Metal Gear Solid 3: Snake Eater (Subsistence version)
Publisher: Konami Computer Entertainment Japan
Developer: Kojima Productions & Konami Computer Entertainment Japan
Original Release Dates: November 14, 2004 (NA) – December 16, 2004 (JP)
Subsistence Release Dates: March 14, 2006 (NA) – December 22, 2005 (JP)
As I’m sure anyone who reads this stuff knows, over the past few months I’ve been going through the the first three Metal Gear Solid games on PS2. MGS and MGS2 I posted impressions for, but I figured I’d go all out and post an entire review of MGS3 since it’s now the front runner for my favourite in the entire series. Let’s do this!
The story for MGS3 is pretty epic and does not spare on the dramatics, that’s for sure. Set in Cold War-era Russia, FOX operative “Naked Snake” (aka the future Big Boss) is first sent on a mission to rescue a Soviet scientist weapons scientist named Sokolov who wishes to defect to the States. Upon his arrival, Snake discovers that this isn’t a simple extraction mission. A renegade Soviet commander, Volgin, is using Sokolov to finish building the first Metal Gear known to man — the Shagohod — a massive tank equipped with a nuclear warhead, that is also capable of launching it’s payload at great distances. Add to this the betrayal and defection of Snake’s mentor, the Boss, to Volgin’s team and you have the makings of Hideo Kojima’s best story to date, in my opinion. Even the minor characters are fleshed out enough that you find yourself wanting to see more of them and listening intently to their radio communications with Snake, instead of just skipping through them as I wanted to do so many times in Metal Gear Solid 2. The epilogue to this story, is also a great piece of storytelling. It’s very important to understanding how Big Boss got set down the path that he would follow in his attempts to create Outer Heaven and his future encounter with Solid Snake. Seeing it all go down, instead of just being told about it, makes all the difference.
Story Rating: Unparalleled
MGS3 was initially slated for the PS3, but was released onto PS2 because of the delays with releasing Sony’s third console, so I can only imagine how great it would’ve looked in high-def. That being said, it’s obvious that developers at this time were already maxing out the PS2’s graphical capabilities, so with MGS3 you’re really getting some of the best of what you can on that console. The cut scenes alone are clean, crisp and flow at a respectable frame rate. A nice touch to these is that Snake even wears whatever camo he’s wearing in-game in the cut scenes. My only gripe with these scenes is that the characters mouth’s barely move when they’re speaking. It just looks weird. Outside of the cut scenes, the in-game graphics are pretty smooth as well. Characters in-game are pretty much identical to their cut scene counterparts from what I could tell. There are jaggies here and there and some awkward looking patterned textures (ie: the sides of some cliffs and closeups of some foliage) and the fire/explosions is definitely nothing to write home about. The liquid effects (waterfalls, rivers, etc) look great, though.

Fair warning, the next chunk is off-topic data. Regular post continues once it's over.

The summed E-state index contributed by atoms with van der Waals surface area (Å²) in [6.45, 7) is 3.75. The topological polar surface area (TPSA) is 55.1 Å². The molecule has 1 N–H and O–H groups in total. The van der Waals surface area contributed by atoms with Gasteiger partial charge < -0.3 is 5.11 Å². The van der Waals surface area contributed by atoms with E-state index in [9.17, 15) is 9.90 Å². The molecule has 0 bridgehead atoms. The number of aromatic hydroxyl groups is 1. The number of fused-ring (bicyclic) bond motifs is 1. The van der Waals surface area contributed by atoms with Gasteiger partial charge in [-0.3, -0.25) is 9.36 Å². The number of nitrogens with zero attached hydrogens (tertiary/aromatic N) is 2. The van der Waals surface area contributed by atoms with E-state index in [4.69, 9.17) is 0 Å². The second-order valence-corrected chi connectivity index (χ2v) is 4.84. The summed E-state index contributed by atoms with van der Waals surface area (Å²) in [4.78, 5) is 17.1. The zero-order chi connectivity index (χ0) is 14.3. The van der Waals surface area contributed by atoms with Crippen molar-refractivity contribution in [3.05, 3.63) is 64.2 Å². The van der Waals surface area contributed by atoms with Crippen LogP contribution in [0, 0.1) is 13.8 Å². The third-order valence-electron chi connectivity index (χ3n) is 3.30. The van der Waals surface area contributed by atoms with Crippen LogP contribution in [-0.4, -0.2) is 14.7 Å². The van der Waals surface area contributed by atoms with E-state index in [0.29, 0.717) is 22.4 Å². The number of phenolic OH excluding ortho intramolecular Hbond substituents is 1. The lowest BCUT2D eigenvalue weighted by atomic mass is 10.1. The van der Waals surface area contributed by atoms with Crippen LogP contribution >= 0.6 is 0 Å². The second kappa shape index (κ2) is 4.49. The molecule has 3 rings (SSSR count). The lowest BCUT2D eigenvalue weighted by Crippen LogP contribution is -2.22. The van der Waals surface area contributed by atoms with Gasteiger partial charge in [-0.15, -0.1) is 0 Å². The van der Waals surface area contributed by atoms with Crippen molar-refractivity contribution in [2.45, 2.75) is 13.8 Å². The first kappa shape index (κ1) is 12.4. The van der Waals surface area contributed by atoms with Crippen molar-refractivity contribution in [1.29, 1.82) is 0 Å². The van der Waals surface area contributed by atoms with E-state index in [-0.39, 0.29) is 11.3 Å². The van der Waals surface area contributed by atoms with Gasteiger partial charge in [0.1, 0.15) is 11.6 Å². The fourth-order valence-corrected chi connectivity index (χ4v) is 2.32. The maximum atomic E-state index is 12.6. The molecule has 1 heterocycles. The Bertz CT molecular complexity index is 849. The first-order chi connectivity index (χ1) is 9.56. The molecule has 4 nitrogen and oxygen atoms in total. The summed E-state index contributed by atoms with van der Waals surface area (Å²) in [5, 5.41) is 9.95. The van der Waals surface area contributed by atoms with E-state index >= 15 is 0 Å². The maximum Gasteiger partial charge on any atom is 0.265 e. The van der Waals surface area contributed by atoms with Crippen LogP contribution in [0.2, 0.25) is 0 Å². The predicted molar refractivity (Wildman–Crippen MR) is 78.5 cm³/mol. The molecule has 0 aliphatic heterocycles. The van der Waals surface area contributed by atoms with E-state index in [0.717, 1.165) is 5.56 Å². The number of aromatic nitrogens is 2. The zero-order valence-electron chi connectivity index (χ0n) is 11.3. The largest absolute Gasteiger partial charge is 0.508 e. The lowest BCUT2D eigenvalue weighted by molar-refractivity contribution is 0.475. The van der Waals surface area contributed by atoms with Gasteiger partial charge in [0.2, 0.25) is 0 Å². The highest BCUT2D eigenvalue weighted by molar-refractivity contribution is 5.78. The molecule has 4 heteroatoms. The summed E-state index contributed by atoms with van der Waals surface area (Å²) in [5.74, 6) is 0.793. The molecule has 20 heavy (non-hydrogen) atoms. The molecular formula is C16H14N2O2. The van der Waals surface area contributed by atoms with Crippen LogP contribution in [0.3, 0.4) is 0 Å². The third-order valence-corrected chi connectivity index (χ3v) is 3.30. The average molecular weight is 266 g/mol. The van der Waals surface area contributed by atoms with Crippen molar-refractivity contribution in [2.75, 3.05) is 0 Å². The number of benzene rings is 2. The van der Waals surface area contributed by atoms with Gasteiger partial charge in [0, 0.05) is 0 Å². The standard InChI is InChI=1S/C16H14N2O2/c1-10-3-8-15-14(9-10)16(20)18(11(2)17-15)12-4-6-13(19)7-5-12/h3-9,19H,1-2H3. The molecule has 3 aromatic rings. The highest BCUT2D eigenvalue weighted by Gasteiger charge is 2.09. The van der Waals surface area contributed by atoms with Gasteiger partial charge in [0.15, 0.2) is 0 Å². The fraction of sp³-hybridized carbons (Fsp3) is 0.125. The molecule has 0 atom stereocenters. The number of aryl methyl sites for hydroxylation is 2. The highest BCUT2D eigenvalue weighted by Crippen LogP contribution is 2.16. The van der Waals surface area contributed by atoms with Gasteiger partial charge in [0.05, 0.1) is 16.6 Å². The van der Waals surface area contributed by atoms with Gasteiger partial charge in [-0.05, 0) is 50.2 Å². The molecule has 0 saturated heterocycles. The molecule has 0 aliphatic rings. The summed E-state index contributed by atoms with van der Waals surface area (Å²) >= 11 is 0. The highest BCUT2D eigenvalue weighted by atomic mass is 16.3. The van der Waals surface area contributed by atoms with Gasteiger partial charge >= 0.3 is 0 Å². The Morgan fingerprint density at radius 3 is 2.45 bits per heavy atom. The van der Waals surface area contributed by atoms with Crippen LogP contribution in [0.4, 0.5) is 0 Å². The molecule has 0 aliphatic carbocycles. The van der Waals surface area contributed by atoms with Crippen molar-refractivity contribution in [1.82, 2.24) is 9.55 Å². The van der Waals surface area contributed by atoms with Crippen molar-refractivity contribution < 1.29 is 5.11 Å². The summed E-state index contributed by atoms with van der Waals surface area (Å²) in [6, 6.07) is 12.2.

Graphics Rating: Great
The music is always one of my favourite aspects about Metal Gear Solid games. From the James Bond styled “Snake Eater” intro track (written by Hibino Norihiko) right on down to the amazing in-game pieces composed by Harry Gregson-Williams, MGS3 has an excellent and memorable soundtrack. The English voice acting is a few notches above your standard English dub fare, with a few stand out performances here and there – David Hayter as Snake, of course, but also EVA as voiced by Suzetta MiÃƒÂ±et stood out for me. Some of the voices are terrible, though. The younger Ocelot’s voice is just awful and doesn’t fit him at all. I also couldn’t understand why half of the Russian characters (like Volgin) had standard English (ie: American, not British) accents instead of Russian accents (like Sokolov).
Sound Rating: Very Good
4. Control & Gameplay
The controls for MGS3 are pretty much mirrored to what we saw in MGS and MGS2. As with the other games, it’s not a perfect control scheme, and it loses points for the awkwardness of the first person mode. But otherwise, since I started with MGS4 where the controls were significantly changed, I had to get used to this new style when I popped in the first game. Thankfully, three games in and I have no problems using this scheme. What MGS3 brings in that’s new to the series are some twists on gameplay that make for a great experience when we’re talking about “tactical espionage action.”
First off, there’s no radar in MGS3. Well, not a traditional radar. Much like how, because of the era that this game is set in, Snake has to use a standard radio (instead of a codec) for transmissions with his commander, Snake only has a battery powered motion detector at his disposal to indicate where enemies may be located on the map. This device works just fine, but you have to wait for the radar to do a 360 each time in order to spot a potential enemy. I’ve read a lot of complaints about this, but I actually prefer this change. It adds more to the experience of the game and the whole fact that you could get caught at any second by your enemies if you’re not actually scouting your surroundings.
The second aspect I really enjoyed is the introduction of camo and face camo. As many fans know, this is fully expanded upon in MGS4, but MGS3 is where the feature was introduced and it definitely helps with keeping Snake hidden from the enemy. Snake has a set of standard camo uniforms but also a set of face paint camo that can further reduce his visibility on the games “camo index.” The game also offers several additional camos that the user can find throughout the game – such as the Sorrow’s “spirit camo” which is just all kinds of bad ass.
CQC, or Close Quarters Combat, has been refined and built upon from previous entries into the series. Snake can now not only administer choke holds to his enemies, but he can also choke them out, slit their throats, or use them as human shields while using his free hand to fire a handgun at other enemies.